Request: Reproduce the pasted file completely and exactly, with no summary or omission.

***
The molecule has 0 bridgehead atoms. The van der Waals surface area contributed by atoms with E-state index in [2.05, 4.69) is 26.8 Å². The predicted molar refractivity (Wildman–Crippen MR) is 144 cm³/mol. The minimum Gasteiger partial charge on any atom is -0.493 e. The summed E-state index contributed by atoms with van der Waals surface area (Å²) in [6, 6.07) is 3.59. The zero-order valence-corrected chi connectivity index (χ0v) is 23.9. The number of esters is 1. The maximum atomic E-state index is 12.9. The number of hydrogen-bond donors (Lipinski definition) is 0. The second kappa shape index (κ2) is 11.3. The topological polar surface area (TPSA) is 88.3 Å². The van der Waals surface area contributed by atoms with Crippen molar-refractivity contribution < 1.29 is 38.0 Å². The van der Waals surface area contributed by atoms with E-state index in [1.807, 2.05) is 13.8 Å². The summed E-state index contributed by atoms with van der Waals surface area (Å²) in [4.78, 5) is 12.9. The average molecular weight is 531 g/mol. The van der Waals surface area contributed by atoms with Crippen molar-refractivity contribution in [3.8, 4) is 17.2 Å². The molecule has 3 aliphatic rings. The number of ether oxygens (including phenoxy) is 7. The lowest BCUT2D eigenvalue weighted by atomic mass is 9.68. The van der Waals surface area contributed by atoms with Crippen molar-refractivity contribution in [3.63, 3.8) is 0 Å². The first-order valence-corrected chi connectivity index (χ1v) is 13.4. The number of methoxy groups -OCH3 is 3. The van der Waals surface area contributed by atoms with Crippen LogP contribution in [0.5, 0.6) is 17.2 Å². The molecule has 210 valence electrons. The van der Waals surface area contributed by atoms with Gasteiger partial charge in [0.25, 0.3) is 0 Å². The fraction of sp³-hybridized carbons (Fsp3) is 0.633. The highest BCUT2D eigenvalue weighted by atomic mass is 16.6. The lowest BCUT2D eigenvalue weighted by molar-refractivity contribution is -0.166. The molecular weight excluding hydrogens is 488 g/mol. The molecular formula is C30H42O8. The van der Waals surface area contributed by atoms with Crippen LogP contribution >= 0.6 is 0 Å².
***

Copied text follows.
The molecule has 0 bridgehead atoms. The van der Waals surface area contributed by atoms with E-state index in [2.05, 4.69) is 26.8 Å². The predicted molar refractivity (Wildman–Crippen MR) is 144 cm³/mol. The minimum Gasteiger partial charge on any atom is -0.493 e. The summed E-state index contributed by atoms with van der Waals surface area (Å²) in [6, 6.07) is 3.59. The zero-order valence-corrected chi connectivity index (χ0v) is 23.9. The number of esters is 1. The maximum atomic E-state index is 12.9. The number of hydrogen-bond donors (Lipinski definition) is 0. The second kappa shape index (κ2) is 11.3. The topological polar surface area (TPSA) is 88.3 Å². The van der Waals surface area contributed by atoms with Crippen molar-refractivity contribution < 1.29 is 38.0 Å². The van der Waals surface area contributed by atoms with E-state index in [1.807, 2.05) is 13.8 Å². The summed E-state index contributed by atoms with van der Waals surface area (Å²) in [4.78, 5) is 12.9. The average molecular weight is 531 g/mol. The van der Waals surface area contributed by atoms with Crippen molar-refractivity contribution in [3.8, 4) is 17.2 Å². The molecule has 3 aliphatic rings. The number of ether oxygens (including phenoxy) is 7. The lowest BCUT2D eigenvalue weighted by atomic mass is 9.68. The van der Waals surface area contributed by atoms with Crippen molar-refractivity contribution in [3.63, 3.8) is 0 Å². The first-order valence-corrected chi connectivity index (χ1v) is 13.4. The number of methoxy groups -OCH3 is 3. The van der Waals surface area contributed by atoms with Crippen LogP contribution in [0.5, 0.6) is 17.2 Å². The molecule has 210 valence electrons. The van der Waals surface area contributed by atoms with Gasteiger partial charge in [0.25, 0.3) is 0 Å². The fraction of sp³-hybridized carbons (Fsp3) is 0.633. The highest BCUT2D eigenvalue weighted by atomic mass is 16.6. The lowest BCUT2D eigenvalue weighted by molar-refractivity contribution is -0.166. The molecular weight excluding hydrogens is 488 g/mol. The molecular formula is C30H42O8. The van der Waals surface area contributed by atoms with Crippen LogP contribution >= 0.6 is 0 Å².